Ayahuasca is a sacred visionary brew that has been used for centuries in healing ceremonies by various indigenous cultures in the Amazon basin. The beverage is a decoction of two key plants, the ayahuasca vine itself, scientifically known asBanisteriopsis caapi, and the vision-inducing, DMT-containing leaves of the chacruna plant, also known as Psychotria viridis. The two plants work together in an amazing synergy: chemical compounds in B. caapi, the beta-carbolines, inhibit the enzymemonoamine oxidase in our bodies, which would otherwise prevent DMT found in the chacruna leaves from being orally active. Among the billions of possible combinations of plants in the Amazon rainforest, the fateful marriage of these two plants yields one of the most powerful psychoactive substances on earth. The circumstances of this incredible discovery remain shrouded in mystery.
The journey doesn’t end after your first ayahuasca experience, but rather has only just begun. Via: Dr. Morley Read | Shutterstock.
An incredible, potentially life-changing journey begins when one has decided to work with ayahuasca. As the curandero who I work with often says, the journey doesn’t end after your first ayahuasca experience, but rather has only just begun. The insights into one’s self and the nature of this mysterious life we live as gleaned from even a single ayahuasca experience can be wholly transformative. Psychological belief structures, which underly detrimental behavior patterns, may come crumbling down in the light of higher awareness engendered by ayahuasca. This sacred medicine can bring one into direct contact with one’s higher self, or spirit, which consequently facilitates the deep healing often encountered by ayahuasca users. It is as if the medicine allows for one’s habitual mental state and tendencies to be temporarily suspended so that a more profound state of being not normally accessible in our day-to-day lives can be accessed.
Neurobiological studies of long-term ayahuasca users support this notion, as distinct areas of the brain involved in high level constructs such as the ego or self are known to physically change with prolonged use of ayahuasca. Furthermore, other investigations have shown that ayahuasca “hyperactivates the entire brain region where we store and process emotional memory, often uncovering long-forgotten memories.” This hyper activation overrides previously deep-seated emotional patterns, thereby permitting the creation of new neural connections.
In the last 30 years, ayahuasca has gained global notoriety and extended its reach to pull at the hearts of thousands of foreigners who make their way to the Amazon to participate in healing ceremonies. These ayahuasca pilgrims travel across the globe for reasons such as healing from trauma, drug addiction, anxiety, depression, and even cancer. Others simply seek to deepen their spiritual connection to themselves and to something greater. Scientific studies have dutifully traveled alongside the upsurge of interest in ayahuasca. There are now a total of 145 studies in PudMed that appear under a search for the term “ayahuasca” — 140 of which have been published since 2001.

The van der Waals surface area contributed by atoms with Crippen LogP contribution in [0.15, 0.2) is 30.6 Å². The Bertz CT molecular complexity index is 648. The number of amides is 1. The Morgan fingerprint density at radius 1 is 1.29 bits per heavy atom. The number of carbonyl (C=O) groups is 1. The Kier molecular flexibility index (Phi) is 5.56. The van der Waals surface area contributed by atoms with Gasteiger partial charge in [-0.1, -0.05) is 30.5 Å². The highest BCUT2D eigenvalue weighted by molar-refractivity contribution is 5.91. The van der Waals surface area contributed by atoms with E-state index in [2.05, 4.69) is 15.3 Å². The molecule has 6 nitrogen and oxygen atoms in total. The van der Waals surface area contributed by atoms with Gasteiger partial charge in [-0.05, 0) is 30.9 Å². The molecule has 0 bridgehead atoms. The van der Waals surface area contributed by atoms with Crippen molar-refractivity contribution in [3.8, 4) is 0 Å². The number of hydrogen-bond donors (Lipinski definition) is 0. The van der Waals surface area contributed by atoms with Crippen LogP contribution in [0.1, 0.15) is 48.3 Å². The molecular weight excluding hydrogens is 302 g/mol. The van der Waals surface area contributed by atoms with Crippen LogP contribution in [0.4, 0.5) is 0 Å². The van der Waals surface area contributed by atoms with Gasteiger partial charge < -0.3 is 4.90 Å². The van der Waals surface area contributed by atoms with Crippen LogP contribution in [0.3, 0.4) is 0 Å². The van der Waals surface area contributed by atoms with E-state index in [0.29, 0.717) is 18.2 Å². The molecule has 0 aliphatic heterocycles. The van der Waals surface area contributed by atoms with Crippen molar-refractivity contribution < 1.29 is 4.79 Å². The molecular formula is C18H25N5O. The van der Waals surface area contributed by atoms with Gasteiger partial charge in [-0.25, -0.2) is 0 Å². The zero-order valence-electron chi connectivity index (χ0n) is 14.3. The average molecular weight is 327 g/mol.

A couple studies (here and here) have shown that a single dose of ayahuasca is sufficient to break major depressive episodes in patients who suffered from treatment-resistant depression and that these effects were sustained for at least 21 days. However, due to limitations in how these studies were conducted, it was not possible to unequivocally conclude that ayahuasca was fully responsible for the antidepressant effects observed in the patients. Furthermore, and more importantly, the patients were only followed for three weeks after their ayahuasca experience. Thus, the truly long-term persistence of the anti-depressive effects observed in these patients, all of whom suffered from recurrent episodes of major depressive disorder, remain to be seen.
Despite the growing body of evidence in support of ayahuasca and its potential treatment of major depression, caution is duly warranted: unmitigated hope in ayahuasca alone as a cure for depression may leave one both depressed and disappointed. There are several anecdotal reports found on social networks or websites that attest to this reality: several people suffering from depression who have taken ayahuasca, even a handful of times, did not find sustainable relief from their depression.
Thus, it is undeniable that something more is needed in this process of healing rather than the singular reliance upon this sacred medicine. I propose that this “something more” is a dedicated spiritual practice, critically important in supporting one in daily life, in between or even irrespective of ayahuasca sessions. Ayahuasca may show us the way, but it is up to us to walk the path and materialize the insights received outside of ceremony. A spiritual practice can provide the context and supportive background necessary to integrate one’s ceremonial experience, and like a mirror, can also reflect and inform one’s future ceremonial experiences.
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